Purveyor of fine fantasy adventures

Category: writing (Page 1 of 23)

Work in progress

I’ve been keeping my head (mostly) down on how things are going with The Dragon House. I didn’t want to jinx the progress I’ve been making by crowing out loud. As the old hands among you may remember, it took me years to admit to another human being that yes, I was writing a book, so this tracks, as they say.

A few things have fallen into place with TDH lately. Some of them have been to do with plot, and some have been to do with process, and quite a lot were just to do with me being in a better headspace.

I’d been struggling to achieve what I wanted within the constraints of what my Editor!Brain thought I “should” be doing. According to Editor!Brain I had far too many PoV characters. I was confusing matters with sub-plots. This is the final book in the series, E!B reminded me constantly. I should be bringing it all together by now, dammit! These anxieties were setting my brain hamster-wheeling into the wee small hours.

some of my disquiet was rooted in knowing that these supplementary viewpoints needed to be given voice

It’s never good when I start obsessing over craft instead of, y’know, crafting. The quality and quantity of my output always suffers (ah, overwriting, my old friend). But in the end, I remembered who was supposed to be in charge around here, and told Editor!Brain to take a hike. This was indeed the last book in the series, it was already doing a shit-ton of heavy lifting and therefore the only rule that should apply was the Rule of Cool.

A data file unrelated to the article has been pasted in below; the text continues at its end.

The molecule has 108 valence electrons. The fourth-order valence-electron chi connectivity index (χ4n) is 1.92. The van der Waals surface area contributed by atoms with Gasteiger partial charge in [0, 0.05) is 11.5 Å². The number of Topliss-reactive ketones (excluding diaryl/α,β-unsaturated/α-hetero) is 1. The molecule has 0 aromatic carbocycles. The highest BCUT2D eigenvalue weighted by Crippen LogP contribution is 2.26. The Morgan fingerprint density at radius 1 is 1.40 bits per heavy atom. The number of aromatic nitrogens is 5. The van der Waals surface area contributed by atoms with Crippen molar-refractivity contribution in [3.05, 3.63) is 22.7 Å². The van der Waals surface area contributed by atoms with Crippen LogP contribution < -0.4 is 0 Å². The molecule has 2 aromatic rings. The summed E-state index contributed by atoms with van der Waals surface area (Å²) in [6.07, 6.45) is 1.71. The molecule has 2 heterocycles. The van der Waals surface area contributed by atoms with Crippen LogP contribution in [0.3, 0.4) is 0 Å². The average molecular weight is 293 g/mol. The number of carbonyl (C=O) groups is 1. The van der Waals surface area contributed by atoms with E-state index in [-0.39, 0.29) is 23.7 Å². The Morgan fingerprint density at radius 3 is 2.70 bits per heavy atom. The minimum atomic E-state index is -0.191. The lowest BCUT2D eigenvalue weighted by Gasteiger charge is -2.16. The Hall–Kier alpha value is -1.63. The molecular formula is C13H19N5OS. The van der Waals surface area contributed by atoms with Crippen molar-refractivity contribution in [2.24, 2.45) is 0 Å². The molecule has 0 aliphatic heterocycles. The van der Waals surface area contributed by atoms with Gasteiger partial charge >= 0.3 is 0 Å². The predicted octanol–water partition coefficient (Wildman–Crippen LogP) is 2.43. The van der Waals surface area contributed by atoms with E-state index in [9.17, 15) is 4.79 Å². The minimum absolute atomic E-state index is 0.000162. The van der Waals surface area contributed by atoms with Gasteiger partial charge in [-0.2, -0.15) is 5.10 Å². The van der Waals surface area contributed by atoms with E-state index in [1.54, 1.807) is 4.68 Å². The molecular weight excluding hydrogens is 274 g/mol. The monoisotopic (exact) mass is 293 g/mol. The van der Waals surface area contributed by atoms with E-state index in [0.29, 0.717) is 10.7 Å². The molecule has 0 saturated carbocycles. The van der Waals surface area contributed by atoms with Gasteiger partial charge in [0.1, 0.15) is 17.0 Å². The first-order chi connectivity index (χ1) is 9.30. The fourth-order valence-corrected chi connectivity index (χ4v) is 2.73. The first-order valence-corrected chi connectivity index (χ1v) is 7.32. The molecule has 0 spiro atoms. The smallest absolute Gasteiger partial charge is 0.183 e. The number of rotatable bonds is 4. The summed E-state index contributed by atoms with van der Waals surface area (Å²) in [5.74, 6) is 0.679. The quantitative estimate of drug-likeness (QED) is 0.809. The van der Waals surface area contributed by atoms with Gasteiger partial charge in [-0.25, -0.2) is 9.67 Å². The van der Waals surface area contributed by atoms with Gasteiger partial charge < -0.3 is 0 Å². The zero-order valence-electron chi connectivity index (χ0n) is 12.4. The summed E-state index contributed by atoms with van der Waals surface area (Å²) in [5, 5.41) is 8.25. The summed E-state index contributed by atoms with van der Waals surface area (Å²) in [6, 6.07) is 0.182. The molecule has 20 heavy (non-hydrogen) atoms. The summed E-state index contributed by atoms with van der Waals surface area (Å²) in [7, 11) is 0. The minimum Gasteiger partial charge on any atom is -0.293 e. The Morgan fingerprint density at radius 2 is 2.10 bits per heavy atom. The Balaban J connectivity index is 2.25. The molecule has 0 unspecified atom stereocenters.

I gave myself permission to add another PoV (justifying it to E!B by re-using bit part characters from the previous book) and you know what? It was freeing. It unlocked something in the narrative and allowed me to play more with a subtle theme that’s been threading through the Wild Hunt Quartet from the start: stories. Specifically, the stories we tell ourselves, and the fuzzy bit at the intersection of history and legend, truth and what we want to be true. I don’t know if I’ll be able to do it justice but I’m having fun with it nonetheless.

So much fun, in fact, that I brought back a second minor character as a new PoV. That unlocked a sub-plot that had been left to wither for a book and a half, instantly giving TDH more depth and heft. It feels marvellous. I think some of my disquiet was rooted in knowing that these supplementary viewpoints needed to be given voice in order to add texture and dimension to the whole, and I was struggling to go forward creatively because Story!Brain knew I was missing a step.

It’s never good when I start obsessing over craft instead of, y’know, crafting.

In the process of writing this up I discovered I had accidentally created a trans-dimensional teahouse. Characters went in its front door in Zhiman-dar and later, other characters sneaked through its back yard in El Maqqam, 160 miles away. Whilst this is actually a continuity error in the book that I need to fix, there is a part of me that really wishes I could have made it work in-world, because the wandering shop trope will never not give me hearteyes.

Anyway. All this has brought the wordcount rocking up to

:drumroll:

173k.

Now before anyone gets too excited, this does not mean I’m done. 173k is not even close to where I expect the final wordcount to be (somewhere north of 200k, most likely). But I am getting there. There’s still some fat to trim, and the final part needs the most work.